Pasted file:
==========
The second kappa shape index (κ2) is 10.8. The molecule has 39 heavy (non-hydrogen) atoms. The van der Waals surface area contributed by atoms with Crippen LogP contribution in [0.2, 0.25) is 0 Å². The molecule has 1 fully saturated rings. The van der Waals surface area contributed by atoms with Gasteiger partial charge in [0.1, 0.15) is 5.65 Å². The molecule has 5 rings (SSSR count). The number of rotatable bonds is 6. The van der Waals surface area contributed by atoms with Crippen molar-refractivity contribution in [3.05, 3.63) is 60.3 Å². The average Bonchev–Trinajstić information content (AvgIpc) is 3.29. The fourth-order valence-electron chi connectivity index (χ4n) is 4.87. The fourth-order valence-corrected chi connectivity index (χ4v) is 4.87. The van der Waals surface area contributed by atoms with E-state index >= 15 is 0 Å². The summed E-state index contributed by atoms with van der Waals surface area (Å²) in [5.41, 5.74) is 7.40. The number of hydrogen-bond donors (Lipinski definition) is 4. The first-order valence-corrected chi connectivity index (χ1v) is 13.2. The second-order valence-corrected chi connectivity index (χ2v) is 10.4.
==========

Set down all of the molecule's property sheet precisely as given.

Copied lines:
The second kappa shape index (κ2) is 10.8. The molecule has 39 heavy (non-hydrogen) atoms. The van der Waals surface area contributed by atoms with Crippen LogP contribution in [0.2, 0.25) is 0 Å². The molecule has 1 fully saturated rings. The van der Waals surface area contributed by atoms with Gasteiger partial charge in [0.1, 0.15) is 5.65 Å². The molecule has 5 rings (SSSR count). The number of rotatable bonds is 6. The van der Waals surface area contributed by atoms with Crippen molar-refractivity contribution in [3.05, 3.63) is 60.3 Å². The average Bonchev–Trinajstić information content (AvgIpc) is 3.29. The fourth-order valence-electron chi connectivity index (χ4n) is 4.87. The fourth-order valence-corrected chi connectivity index (χ4v) is 4.87. The van der Waals surface area contributed by atoms with E-state index >= 15 is 0 Å². The summed E-state index contributed by atoms with van der Waals surface area (Å²) in [5.41, 5.74) is 7.40. The number of hydrogen-bond donors (Lipinski definition) is 4. The first-order valence-corrected chi connectivity index (χ1v) is 13.2. The second-order valence-corrected chi connectivity index (χ2v) is 10.4.